Vending Machine Owner Indicted for Embezzling from Employee Pension

Howard Preschel allegedly claimed the plan’s money belong to him, not his workers.

The owner of a New Jersey-based vending machine company has been indicted on 10 counts of embezzling more than $186,000 from his employees’ benefit plan, and three counts of failure to file an annual report.

According to the indictment announced by the US Attorney’s Office for the District of New Jersey, Howard Preschel, 62, of Teaneck, New Jersey, served as a trustee for the CMG Vending Inc. Pension Trust Fund.

CMG Vending operated, leased, and rented vending machines throughout New Jersey and New York. According to the charges against him, Preschel started to embezzle from the fund in October 2013 and took a total of $186,123. He allegedly issued pension trust checks, drawn on the pension’s bank account that were either made out to himself or to cash, which he then endorsed.

In order to conceal the ongoing embezzlement, Preschel allegedly did not inform employees that insufficient funds were being forwarded to the plan, failed to distribute the annual funding notice to participants in the plan, and failed to file annual reports for the plan with the US Department of Labor.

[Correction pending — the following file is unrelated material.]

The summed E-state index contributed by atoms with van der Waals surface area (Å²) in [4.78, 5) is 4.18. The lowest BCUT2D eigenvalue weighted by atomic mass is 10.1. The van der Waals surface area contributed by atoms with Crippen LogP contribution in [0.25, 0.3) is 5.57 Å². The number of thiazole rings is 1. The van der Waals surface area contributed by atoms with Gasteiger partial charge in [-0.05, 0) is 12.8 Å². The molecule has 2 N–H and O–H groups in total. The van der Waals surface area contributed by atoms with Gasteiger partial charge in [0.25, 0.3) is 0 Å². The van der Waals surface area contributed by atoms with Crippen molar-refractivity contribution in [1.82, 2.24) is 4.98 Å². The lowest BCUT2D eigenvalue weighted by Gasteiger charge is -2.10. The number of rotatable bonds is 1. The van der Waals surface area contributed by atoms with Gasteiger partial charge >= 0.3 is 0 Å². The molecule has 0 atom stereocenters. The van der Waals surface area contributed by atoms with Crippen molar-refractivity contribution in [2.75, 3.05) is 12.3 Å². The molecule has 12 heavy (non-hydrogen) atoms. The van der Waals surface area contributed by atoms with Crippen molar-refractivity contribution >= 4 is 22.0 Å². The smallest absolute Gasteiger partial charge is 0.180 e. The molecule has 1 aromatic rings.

The complaint against Preschel said that as a result of the withdrawals and transfers he allegedly made, the balance of the bank account for the pension trust was $0.02 by about the end of 2015.

Additionally, the complaint alleged that when an employee of CMG Vending asked Preschel about distributing the annual funding notice to the other employees, Preschel told the employee not to do so because he didn’t want any of the employees to know anything about the pension plan. He allegedly told the employee that the plan was his money and that anything the employees would receive was a gift.

The embezzlement charges each carry a maximum penalty of five years in prison and a fine of up to $250,000. Failing to file an annual report charges each carry a maximum penalty of 10 years in prison and a fine of up to $100,000.

Preschel surrendered to authorities and subsequently was released on a $100,000 bond.

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